Metamours show that jealousy isn’t the only option
Not all monogamous relationships are centered in jealousy, but for some people possessiveness is considered a sign of real love. In fact, it’s an aspect of monogamy that is often fostered, and there are countless movie plots and song lyrics about the rightness of this sort of territorial outlook. “Don’t even look at my woman — she’s mine,” — that kind of thing.
The thought of being friends with someone that your partner has feelings for or even has sex with doesn’t really compute in that outlook, and yet, for many polyamorous people, metamours are a regular, normal part of life. Polyamory is the practice of having intimate relationships with more than one person at a time, relationships that don’t necessarily involve sex, but very often do. The term metamour refers to someone who is involved with your partner, but with whom you do not have a romantic or sexual relationship.
February 28 was National Metamour Day — a day created to honor these unique relationships. And just as with anything in polyamory, there are no set rules. Relationships and parameters need to be co-created by those who are involved in them. Some people choose not to have any contact with their metamours, while others treat them almost like extended family. Some people live with their metamours, while others have completely parallel lives that never intersect.
In my local polyamory group, there was a thread on the 28th for people to celebrate their relationships with their metamours. Several wrote about how much they cared for their metas and valued their friendship:
“I love my wife’s boyfriend. He’s a great guy, and I’m glad we’re friends.”
“My meta is probably one of the most thoughtful, intelligent and competent people I’ve ever had the pleasure of knowing.”
“I love my meta because she is the absolute sweetest!”
It makes sense that if you love someone you may very well have a lot in common with the other people who care about them also. If obligatory jealousy isn’t a part of your relationship style then you might even find that it’s easy to feel warmly towards the other people that your partner also loves. I sometimes joke that my partners James and Nat have more in common with each other than I do with either of them. I’m the one in a relationship with both of them, but they still care about each other.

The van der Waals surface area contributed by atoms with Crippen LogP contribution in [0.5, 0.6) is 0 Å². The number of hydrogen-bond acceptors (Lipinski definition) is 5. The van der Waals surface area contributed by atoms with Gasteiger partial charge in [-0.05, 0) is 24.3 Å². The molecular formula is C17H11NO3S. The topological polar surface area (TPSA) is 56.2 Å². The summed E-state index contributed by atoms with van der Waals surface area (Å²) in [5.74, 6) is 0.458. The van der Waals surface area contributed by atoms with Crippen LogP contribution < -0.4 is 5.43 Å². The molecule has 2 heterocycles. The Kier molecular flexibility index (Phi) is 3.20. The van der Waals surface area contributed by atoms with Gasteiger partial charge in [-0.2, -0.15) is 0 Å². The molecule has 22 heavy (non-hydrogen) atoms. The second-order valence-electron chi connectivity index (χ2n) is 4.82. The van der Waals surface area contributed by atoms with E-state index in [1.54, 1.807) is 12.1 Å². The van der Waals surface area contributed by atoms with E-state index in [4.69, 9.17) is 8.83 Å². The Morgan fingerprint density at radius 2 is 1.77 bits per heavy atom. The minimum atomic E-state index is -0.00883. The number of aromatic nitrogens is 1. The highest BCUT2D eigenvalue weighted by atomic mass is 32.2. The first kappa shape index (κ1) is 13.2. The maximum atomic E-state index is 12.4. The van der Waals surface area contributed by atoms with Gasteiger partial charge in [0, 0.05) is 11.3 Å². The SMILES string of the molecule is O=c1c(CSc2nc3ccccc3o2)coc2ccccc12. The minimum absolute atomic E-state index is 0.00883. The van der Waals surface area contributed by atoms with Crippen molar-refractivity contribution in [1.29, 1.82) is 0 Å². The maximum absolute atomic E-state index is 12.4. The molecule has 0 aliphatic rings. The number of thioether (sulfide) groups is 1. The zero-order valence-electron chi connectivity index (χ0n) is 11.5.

James and Nat actually like each other a lot and although they sometimes talk independently, mostly if they do communicate, they do it through me. I keep them apprised of the major events in each other’s lives and some of the more minor ones as well. “I just talked to Nat, and here’s what’s going on with his (pick one) health, job, kids, workouts, latest food creation.” That’s something that I say to James a lot, and vice versa as well. Several years ago when I was on vacation with friends and our room got broken into, James called Nat, who is in law enforcement, to ask for his advice on whether or not I should cancel my credit cards, which were still in the room, but might have been scanned.
Conversely, Nat’s wife and I don’t have any sort of relationship, because that’s the way she prefers it. I’d rather be more like James and Nat in that regard, but I also respect her right to go about all this in the way that makes her the most comfortable. She prefers Parallel Polyamory, where none of the separate relationships interact, but instead, run parallel to each other, and that’s OK too.